In 2012, Providence, Rhode Island passed an ordinance that prohibited the sale of most flavored non-cigarette tobacco products and the redemption of coupons and multipack discounts. The city was met with rapid and fierce opposition after several tobacco companies, associations, manufacturers and distributors joined forces to file suit against the new policy citing violation of first amendment rights. In December of 2012, the US District Court for Rhode Island upheld the ordinance dismissing the claims of first amendment violations and federal preemption. Providence has joined the ranks of other localities like New York that have passed local policy restricting the sale of flavored tobacco products. View Providence’s ordinance banning flavored non-cigarette tobacco products and coupon discounts here.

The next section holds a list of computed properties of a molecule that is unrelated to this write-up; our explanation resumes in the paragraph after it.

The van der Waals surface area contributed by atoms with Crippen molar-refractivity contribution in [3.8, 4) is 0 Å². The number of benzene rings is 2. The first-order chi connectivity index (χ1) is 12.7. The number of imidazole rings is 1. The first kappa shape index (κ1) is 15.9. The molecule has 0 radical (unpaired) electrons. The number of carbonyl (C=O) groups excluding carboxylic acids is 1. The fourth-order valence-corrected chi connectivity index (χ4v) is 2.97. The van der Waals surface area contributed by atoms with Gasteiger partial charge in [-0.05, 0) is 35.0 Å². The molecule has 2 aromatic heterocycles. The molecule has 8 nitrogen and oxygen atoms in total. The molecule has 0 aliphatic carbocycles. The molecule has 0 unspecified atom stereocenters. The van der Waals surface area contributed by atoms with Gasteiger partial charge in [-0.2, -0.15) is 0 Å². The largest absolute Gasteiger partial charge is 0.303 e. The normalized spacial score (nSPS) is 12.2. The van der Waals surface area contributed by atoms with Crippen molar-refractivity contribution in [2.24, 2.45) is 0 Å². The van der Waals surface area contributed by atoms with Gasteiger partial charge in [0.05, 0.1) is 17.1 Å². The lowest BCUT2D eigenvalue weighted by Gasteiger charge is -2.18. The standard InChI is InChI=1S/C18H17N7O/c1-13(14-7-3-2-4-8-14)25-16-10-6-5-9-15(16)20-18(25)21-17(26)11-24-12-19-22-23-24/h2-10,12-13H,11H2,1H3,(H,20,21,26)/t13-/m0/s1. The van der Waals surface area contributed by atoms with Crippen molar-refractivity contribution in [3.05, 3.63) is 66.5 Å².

The Tobacco Legal Consortium not only provides resources for sample language to develop policy that regulates the sale of flavored non-cigarette tobacco products but also provides updates regarding tobacco cases that are pending litigation.
In 2013, watch for more local governments regulating the sale of flavored tobacco products in their communities. Banning flavored OTP may presage action by the Food and Drug Administration to do this at the national level as well. Finally, given that the tobacco industry spends most of it marketing and promotional budget on price discounting this landmark policy by Rhode Island and early court victory will be one of the most important stories to follow in 2013.